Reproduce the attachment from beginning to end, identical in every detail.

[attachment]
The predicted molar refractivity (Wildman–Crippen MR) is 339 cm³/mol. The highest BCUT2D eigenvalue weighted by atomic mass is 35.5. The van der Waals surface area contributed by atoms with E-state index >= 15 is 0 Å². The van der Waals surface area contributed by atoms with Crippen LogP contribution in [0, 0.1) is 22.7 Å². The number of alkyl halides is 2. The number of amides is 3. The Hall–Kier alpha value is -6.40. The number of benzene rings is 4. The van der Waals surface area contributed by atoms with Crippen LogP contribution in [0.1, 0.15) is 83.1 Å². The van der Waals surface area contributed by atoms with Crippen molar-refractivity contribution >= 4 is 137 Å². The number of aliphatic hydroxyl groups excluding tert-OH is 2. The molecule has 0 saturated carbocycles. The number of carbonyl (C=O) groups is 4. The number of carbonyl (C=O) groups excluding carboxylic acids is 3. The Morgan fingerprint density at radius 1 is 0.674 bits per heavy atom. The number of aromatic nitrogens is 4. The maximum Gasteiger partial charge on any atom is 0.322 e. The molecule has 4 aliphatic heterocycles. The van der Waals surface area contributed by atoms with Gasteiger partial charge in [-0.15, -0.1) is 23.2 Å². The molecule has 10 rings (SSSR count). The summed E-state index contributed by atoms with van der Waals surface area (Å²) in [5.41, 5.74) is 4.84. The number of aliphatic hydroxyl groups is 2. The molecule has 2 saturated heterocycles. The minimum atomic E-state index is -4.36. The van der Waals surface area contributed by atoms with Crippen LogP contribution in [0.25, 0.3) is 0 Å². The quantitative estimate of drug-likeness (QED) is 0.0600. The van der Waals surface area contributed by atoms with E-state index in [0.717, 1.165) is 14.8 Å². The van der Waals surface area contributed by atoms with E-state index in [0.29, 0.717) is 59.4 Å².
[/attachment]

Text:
The predicted molar refractivity (Wildman–Crippen MR) is 339 cm³/mol. The highest BCUT2D eigenvalue weighted by atomic mass is 35.5. The van der Waals surface area contributed by atoms with E-state index >= 15 is 0 Å². The van der Waals surface area contributed by atoms with Crippen LogP contribution in [0, 0.1) is 22.7 Å². The number of alkyl halides is 2. The number of amides is 3. The Hall–Kier alpha value is -6.40. The number of benzene rings is 4. The van der Waals surface area contributed by atoms with Crippen LogP contribution in [0.1, 0.15) is 83.1 Å². The van der Waals surface area contributed by atoms with Crippen molar-refractivity contribution >= 4 is 137 Å². The number of aliphatic hydroxyl groups excluding tert-OH is 2. The molecule has 0 saturated carbocycles. The number of carbonyl (C=O) groups is 4. The number of carbonyl (C=O) groups excluding carboxylic acids is 3. The Morgan fingerprint density at radius 1 is 0.674 bits per heavy atom. The number of aromatic nitrogens is 4. The maximum Gasteiger partial charge on any atom is 0.322 e. The molecule has 4 aliphatic heterocycles. The van der Waals surface area contributed by atoms with Gasteiger partial charge in [-0.15, -0.1) is 23.2 Å². The molecule has 10 rings (SSSR count). The summed E-state index contributed by atoms with van der Waals surface area (Å²) in [5.41, 5.74) is 4.84. The number of aliphatic hydroxyl groups is 2. The molecule has 2 saturated heterocycles. The minimum atomic E-state index is -4.36. The van der Waals surface area contributed by atoms with Crippen LogP contribution in [0.25, 0.3) is 0 Å². The quantitative estimate of drug-likeness (QED) is 0.0600. The van der Waals surface area contributed by atoms with E-state index in [0.717, 1.165) is 14.8 Å². The van der Waals surface area contributed by atoms with E-state index in [0.29, 0.717) is 59.4 Å².